WASHINGTON HEIGHTS, Manhattan — An investigation into a cluster of Legionnaires’ disease in Manhattan that killed a patient is over, the city health department said Tuesday, revealing that there have been no new cases of the illness in three weeks and the likely source of the cluster has been identified.
The strain of Legionella — the bacteria that causes Legionnaires’ disease — found in a cooling tower at The Sugar Hill Project on St. Nicholas Avenue and West 155th Street matches the strains collected from six patients in the lower Washington Heights cluster, the department said.
The cases were first reported on July 11. Two days later, that cooling tower was cleaned and disinfected.
In all, 27 cases of Legionnaires’ disease have been linked to the cluster. Of those 27 patients, 25 were hospitalized and one died.
Health commissioner Dr. Mary T. Bassett said she’s “relieved” that the cluster is “over.”
Patients can contract Legionnaires’ disease, a serious type of pneumonia, when they breathe in small, airborne droplets of water that contain the bacteria, which can grow in a building’s water system.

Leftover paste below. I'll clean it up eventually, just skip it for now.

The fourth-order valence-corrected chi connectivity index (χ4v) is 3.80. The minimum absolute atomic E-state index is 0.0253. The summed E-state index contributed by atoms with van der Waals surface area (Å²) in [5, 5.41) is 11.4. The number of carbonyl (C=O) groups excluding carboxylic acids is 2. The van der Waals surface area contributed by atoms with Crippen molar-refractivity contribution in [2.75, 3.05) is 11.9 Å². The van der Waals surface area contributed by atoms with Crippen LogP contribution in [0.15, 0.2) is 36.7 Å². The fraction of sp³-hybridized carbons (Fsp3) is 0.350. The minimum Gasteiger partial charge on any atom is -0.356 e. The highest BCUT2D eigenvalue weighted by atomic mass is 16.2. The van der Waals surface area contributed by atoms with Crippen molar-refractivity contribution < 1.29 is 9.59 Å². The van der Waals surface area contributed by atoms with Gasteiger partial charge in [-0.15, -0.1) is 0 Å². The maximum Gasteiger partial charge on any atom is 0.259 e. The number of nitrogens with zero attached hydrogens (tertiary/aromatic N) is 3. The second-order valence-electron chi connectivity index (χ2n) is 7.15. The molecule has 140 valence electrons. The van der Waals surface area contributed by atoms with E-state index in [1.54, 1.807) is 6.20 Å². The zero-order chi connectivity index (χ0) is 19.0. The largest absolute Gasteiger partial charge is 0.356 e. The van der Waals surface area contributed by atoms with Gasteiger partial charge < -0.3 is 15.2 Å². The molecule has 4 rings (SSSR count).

Most cases of Legionnaires’ disease can be traced to plumbing systems where conditions are favorable for Legionella growth, such as cooling towers, whirlpool spas, hot tubs, humidifiers, hot water tanks, and evaporative condensers of large air-conditioning systems.
Legionnaires’ disease is a treatable using antibiotics for pneumonia. Every year, there are between 200 and 400 cases of Legionnaires’ disease in the city, according to health officials.
Symptoms include fever, cough, chills, muscle aches, headache, fatigue, loss of appetite, confusion and diarrhea. Symptoms usually appear two to 10 days after significant exposure to Legionella bacteria.
Legionnaires’ disease can be deadly, but is treatable with antibiotics. Most people get better with early treatment, although they may need to be hospitalized. Others have died from complications of the disease.
Legionnaires’ disease cannot be spread from person to person. Groups at highest risk for Legionnaires’ disease include people who are middle-aged or older, especially cigarette smokers, people with chronic lung disease or weakened immune systems and people who take medicines that weaken their immune systems (immunosuppressive drugs). Those with symptoms should call their doctor and ask about testing for Legionnaires’ disease.AlertMe